Geckos are lizards belonging to the infraorder Gekkota, found in warm climates throughout the world. They range from 1.6 to 60 cm. Most geckos cannot blink, but they lick their eyes to keep them clean and moist, they have a fixed lens within each iris. Geckos are unique among lizards in their vocalizations, they use chirping or clicking sounds in their social interactions, sometimes when alarmed. They are the most species-rich group of lizards, with about 1,500 different species worldwide; the New Latin gekko and English "gecko" stem from the Indonesian-Malay gēkoq, imitative of sounds that some species make. All geckos except species in the family Eublepharidae lack eyelids. Species without eyelids lick their own corneas when they need to clear them of dust and dirt. Nocturnal species have excellent night vision; the nocturnal geckos evolved from diurnal species. The gecko eye therefore modified its cones that increased in size into different types both single and double. Three different photopigments have been retained and are sensitive to UV, green.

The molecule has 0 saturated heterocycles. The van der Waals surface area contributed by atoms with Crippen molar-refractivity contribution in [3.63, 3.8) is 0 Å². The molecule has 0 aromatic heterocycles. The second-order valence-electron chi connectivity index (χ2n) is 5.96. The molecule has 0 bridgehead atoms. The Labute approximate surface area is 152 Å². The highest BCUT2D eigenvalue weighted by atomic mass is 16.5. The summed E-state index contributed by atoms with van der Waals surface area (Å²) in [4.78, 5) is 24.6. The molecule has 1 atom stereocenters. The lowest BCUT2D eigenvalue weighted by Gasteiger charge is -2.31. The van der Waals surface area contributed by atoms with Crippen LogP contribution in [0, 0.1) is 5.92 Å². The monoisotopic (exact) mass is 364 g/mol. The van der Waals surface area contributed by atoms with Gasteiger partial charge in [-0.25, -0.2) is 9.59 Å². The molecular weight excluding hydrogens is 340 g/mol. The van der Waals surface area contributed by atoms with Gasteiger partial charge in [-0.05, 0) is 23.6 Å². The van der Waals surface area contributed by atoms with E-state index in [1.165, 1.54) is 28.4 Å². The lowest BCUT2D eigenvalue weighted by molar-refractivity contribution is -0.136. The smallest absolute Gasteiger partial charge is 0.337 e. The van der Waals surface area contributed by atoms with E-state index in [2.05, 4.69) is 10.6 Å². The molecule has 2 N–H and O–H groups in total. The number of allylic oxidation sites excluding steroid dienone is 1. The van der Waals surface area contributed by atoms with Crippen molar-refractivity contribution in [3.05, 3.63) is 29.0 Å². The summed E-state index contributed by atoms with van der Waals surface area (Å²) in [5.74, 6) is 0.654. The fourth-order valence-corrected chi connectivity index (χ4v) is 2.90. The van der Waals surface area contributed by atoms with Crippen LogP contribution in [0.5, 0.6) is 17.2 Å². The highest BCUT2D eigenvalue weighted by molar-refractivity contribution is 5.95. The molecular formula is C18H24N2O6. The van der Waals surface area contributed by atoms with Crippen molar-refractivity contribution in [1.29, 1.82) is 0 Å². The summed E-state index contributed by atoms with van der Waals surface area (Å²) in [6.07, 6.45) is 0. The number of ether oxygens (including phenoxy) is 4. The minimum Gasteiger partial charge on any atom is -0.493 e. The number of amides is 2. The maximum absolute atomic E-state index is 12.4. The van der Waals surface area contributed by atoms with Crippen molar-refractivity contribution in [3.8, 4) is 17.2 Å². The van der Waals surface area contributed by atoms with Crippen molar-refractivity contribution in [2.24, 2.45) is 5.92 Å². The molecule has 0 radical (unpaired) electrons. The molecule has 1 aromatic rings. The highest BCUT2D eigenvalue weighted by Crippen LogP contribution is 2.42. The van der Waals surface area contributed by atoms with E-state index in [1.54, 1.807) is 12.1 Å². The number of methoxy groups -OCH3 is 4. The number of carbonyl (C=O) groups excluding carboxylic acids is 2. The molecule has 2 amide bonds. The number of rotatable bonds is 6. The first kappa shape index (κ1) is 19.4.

They use a multifocal optical system that allows them to generate a sharp image for at least two different depths. Most gecko species can lose their tails in defense, a process called autotomy. Many species are well known for their specialised toe pads that enable them to climb smooth and vertical surfaces, cross indoor ceilings with ease. Geckos are well known to people who live in warm regions of the world, where several species of geckos make their home inside human habitations; these become part of the indoor menagerie and are welcomed, as they feed on insects, including moths and mosquitoes. Unlike most lizards, geckos are nocturnal; the largest species, the kawekaweau, is only known from a single, stuffed specimen found in the basement of a museum in Marseille, France. This gecko was 60 cm long and it was endemic to New Zealand, where it lived in native forests, it was wiped out along with much of the native fauna of these islands in the late 19th century, when new invasive species such as rats and stoats were introduced to the country during European colonization.